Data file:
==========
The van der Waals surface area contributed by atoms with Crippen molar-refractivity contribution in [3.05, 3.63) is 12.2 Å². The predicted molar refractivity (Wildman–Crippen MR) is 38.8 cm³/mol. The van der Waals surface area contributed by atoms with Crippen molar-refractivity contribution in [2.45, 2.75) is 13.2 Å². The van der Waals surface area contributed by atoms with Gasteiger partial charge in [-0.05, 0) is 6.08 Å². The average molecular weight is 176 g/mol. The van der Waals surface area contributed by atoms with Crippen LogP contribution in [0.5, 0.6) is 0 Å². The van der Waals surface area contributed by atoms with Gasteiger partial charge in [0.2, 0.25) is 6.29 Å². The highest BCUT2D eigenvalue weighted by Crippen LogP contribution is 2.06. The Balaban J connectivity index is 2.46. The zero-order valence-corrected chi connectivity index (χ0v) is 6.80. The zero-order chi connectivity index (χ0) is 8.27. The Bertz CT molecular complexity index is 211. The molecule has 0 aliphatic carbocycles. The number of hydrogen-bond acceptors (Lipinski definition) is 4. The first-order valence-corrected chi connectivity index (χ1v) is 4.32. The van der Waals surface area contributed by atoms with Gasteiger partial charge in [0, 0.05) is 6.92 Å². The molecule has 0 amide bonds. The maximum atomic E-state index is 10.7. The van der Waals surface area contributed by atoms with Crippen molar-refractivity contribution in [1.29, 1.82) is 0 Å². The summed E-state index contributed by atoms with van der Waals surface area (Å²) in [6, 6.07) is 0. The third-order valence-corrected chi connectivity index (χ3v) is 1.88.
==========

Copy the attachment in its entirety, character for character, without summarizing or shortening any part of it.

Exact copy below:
The van der Waals surface area contributed by atoms with Crippen molar-refractivity contribution in [3.05, 3.63) is 12.2 Å². The predicted molar refractivity (Wildman–Crippen MR) is 38.8 cm³/mol. The van der Waals surface area contributed by atoms with Crippen molar-refractivity contribution in [2.45, 2.75) is 13.2 Å². The van der Waals surface area contributed by atoms with Gasteiger partial charge in [-0.05, 0) is 6.08 Å². The average molecular weight is 176 g/mol. The van der Waals surface area contributed by atoms with Crippen LogP contribution in [0.5, 0.6) is 0 Å². The van der Waals surface area contributed by atoms with Gasteiger partial charge in [0.2, 0.25) is 6.29 Å². The highest BCUT2D eigenvalue weighted by Crippen LogP contribution is 2.06. The Balaban J connectivity index is 2.46. The zero-order valence-corrected chi connectivity index (χ0v) is 6.80. The zero-order chi connectivity index (χ0) is 8.27. The Bertz CT molecular complexity index is 211. The molecule has 0 aliphatic carbocycles. The number of hydrogen-bond acceptors (Lipinski definition) is 4. The first-order valence-corrected chi connectivity index (χ1v) is 4.32. The van der Waals surface area contributed by atoms with Gasteiger partial charge in [0, 0.05) is 6.92 Å². The molecule has 0 amide bonds. The maximum atomic E-state index is 10.7. The van der Waals surface area contributed by atoms with Crippen molar-refractivity contribution in [1.29, 1.82) is 0 Å². The summed E-state index contributed by atoms with van der Waals surface area (Å²) in [6, 6.07) is 0. The third-order valence-corrected chi connectivity index (χ3v) is 1.88.